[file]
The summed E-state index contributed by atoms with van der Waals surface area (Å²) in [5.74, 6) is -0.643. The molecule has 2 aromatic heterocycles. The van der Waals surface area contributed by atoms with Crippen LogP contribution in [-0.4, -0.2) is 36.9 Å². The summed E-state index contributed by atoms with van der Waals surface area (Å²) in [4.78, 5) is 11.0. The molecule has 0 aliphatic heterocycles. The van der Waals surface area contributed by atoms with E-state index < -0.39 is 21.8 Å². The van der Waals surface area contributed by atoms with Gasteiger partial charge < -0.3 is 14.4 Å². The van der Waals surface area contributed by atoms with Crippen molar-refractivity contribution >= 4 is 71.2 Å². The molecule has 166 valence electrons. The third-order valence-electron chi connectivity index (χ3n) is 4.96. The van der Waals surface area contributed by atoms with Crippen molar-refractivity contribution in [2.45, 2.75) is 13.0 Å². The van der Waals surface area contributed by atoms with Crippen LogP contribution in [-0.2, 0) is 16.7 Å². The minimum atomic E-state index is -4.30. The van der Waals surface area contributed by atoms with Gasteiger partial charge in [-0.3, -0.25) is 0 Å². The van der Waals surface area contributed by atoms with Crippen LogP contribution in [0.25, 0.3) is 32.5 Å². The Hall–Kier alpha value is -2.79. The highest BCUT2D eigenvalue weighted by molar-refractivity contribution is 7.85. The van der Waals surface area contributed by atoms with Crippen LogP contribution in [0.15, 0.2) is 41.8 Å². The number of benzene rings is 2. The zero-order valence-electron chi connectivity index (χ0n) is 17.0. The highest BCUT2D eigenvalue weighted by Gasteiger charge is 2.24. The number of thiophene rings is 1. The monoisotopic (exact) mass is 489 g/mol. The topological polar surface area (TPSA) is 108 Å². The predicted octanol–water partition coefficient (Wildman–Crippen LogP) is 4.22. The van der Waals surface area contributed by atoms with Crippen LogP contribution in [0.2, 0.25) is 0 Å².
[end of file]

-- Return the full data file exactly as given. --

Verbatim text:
The summed E-state index contributed by atoms with van der Waals surface area (Å²) in [5.74, 6) is -0.643. The molecule has 2 aromatic heterocycles. The van der Waals surface area contributed by atoms with Crippen LogP contribution in [-0.4, -0.2) is 36.9 Å². The summed E-state index contributed by atoms with van der Waals surface area (Å²) in [4.78, 5) is 11.0. The molecule has 0 aliphatic heterocycles. The van der Waals surface area contributed by atoms with E-state index < -0.39 is 21.8 Å². The van der Waals surface area contributed by atoms with Gasteiger partial charge < -0.3 is 14.4 Å². The van der Waals surface area contributed by atoms with Crippen molar-refractivity contribution >= 4 is 71.2 Å². The molecule has 166 valence electrons. The third-order valence-electron chi connectivity index (χ3n) is 4.96. The van der Waals surface area contributed by atoms with Crippen molar-refractivity contribution in [2.45, 2.75) is 13.0 Å². The van der Waals surface area contributed by atoms with Crippen LogP contribution in [-0.2, 0) is 16.7 Å². The minimum atomic E-state index is -4.30. The van der Waals surface area contributed by atoms with Gasteiger partial charge in [-0.3, -0.25) is 0 Å². The van der Waals surface area contributed by atoms with Crippen LogP contribution in [0.25, 0.3) is 32.5 Å². The Hall–Kier alpha value is -2.79. The highest BCUT2D eigenvalue weighted by molar-refractivity contribution is 7.85. The van der Waals surface area contributed by atoms with Crippen LogP contribution in [0.15, 0.2) is 41.8 Å². The number of benzene rings is 2. The zero-order valence-electron chi connectivity index (χ0n) is 17.0. The highest BCUT2D eigenvalue weighted by Gasteiger charge is 2.24. The number of thiophene rings is 1. The monoisotopic (exact) mass is 489 g/mol. The topological polar surface area (TPSA) is 108 Å². The predicted octanol–water partition coefficient (Wildman–Crippen LogP) is 4.22. The van der Waals surface area contributed by atoms with Crippen LogP contribution in [0.2, 0.25) is 0 Å².